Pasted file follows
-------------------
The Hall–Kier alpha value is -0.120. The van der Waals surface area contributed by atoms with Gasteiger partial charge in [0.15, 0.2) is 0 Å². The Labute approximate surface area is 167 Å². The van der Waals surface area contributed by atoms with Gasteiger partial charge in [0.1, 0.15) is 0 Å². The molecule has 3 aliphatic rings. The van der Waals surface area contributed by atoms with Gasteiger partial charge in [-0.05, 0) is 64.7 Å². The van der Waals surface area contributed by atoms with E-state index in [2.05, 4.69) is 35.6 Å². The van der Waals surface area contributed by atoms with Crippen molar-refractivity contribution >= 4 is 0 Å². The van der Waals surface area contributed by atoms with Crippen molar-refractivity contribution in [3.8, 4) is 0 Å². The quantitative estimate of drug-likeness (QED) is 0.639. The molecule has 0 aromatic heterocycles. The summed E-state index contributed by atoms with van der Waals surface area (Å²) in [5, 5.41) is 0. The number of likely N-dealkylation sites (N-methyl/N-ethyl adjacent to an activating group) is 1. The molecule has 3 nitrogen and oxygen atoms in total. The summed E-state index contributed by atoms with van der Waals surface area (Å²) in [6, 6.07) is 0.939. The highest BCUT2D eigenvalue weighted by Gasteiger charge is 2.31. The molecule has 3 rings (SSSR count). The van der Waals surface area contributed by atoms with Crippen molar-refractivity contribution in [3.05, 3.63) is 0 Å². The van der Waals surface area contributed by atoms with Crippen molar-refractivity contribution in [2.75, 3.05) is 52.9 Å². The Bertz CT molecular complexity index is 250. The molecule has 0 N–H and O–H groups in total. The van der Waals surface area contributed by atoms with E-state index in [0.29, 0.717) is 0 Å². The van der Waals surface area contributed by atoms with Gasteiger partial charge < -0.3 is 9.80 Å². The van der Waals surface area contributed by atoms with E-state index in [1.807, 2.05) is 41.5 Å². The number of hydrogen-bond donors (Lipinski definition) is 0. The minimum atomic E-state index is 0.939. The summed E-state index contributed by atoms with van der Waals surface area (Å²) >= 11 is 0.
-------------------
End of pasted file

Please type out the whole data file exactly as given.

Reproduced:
The Hall–Kier alpha value is -0.120. The van der Waals surface area contributed by atoms with Gasteiger partial charge in [0.15, 0.2) is 0 Å². The Labute approximate surface area is 167 Å². The van der Waals surface area contributed by atoms with Gasteiger partial charge in [0.1, 0.15) is 0 Å². The molecule has 3 aliphatic rings. The van der Waals surface area contributed by atoms with Gasteiger partial charge in [-0.05, 0) is 64.7 Å². The van der Waals surface area contributed by atoms with E-state index in [2.05, 4.69) is 35.6 Å². The van der Waals surface area contributed by atoms with Crippen molar-refractivity contribution >= 4 is 0 Å². The van der Waals surface area contributed by atoms with Crippen molar-refractivity contribution in [3.8, 4) is 0 Å². The quantitative estimate of drug-likeness (QED) is 0.639. The molecule has 0 aromatic heterocycles. The summed E-state index contributed by atoms with van der Waals surface area (Å²) in [5, 5.41) is 0. The number of likely N-dealkylation sites (N-methyl/N-ethyl adjacent to an activating group) is 1. The molecule has 3 nitrogen and oxygen atoms in total. The summed E-state index contributed by atoms with van der Waals surface area (Å²) in [6, 6.07) is 0.939. The highest BCUT2D eigenvalue weighted by Gasteiger charge is 2.31. The molecule has 3 rings (SSSR count). The van der Waals surface area contributed by atoms with Crippen molar-refractivity contribution in [3.05, 3.63) is 0 Å². The van der Waals surface area contributed by atoms with Crippen molar-refractivity contribution in [2.75, 3.05) is 52.9 Å². The Bertz CT molecular complexity index is 250. The molecule has 0 N–H and O–H groups in total. The van der Waals surface area contributed by atoms with E-state index in [0.29, 0.717) is 0 Å². The van der Waals surface area contributed by atoms with Gasteiger partial charge < -0.3 is 9.80 Å². The van der Waals surface area contributed by atoms with E-state index in [1.807, 2.05) is 41.5 Å². The number of hydrogen-bond donors (Lipinski definition) is 0. The minimum atomic E-state index is 0.939. The summed E-state index contributed by atoms with van der Waals surface area (Å²) >= 11 is 0.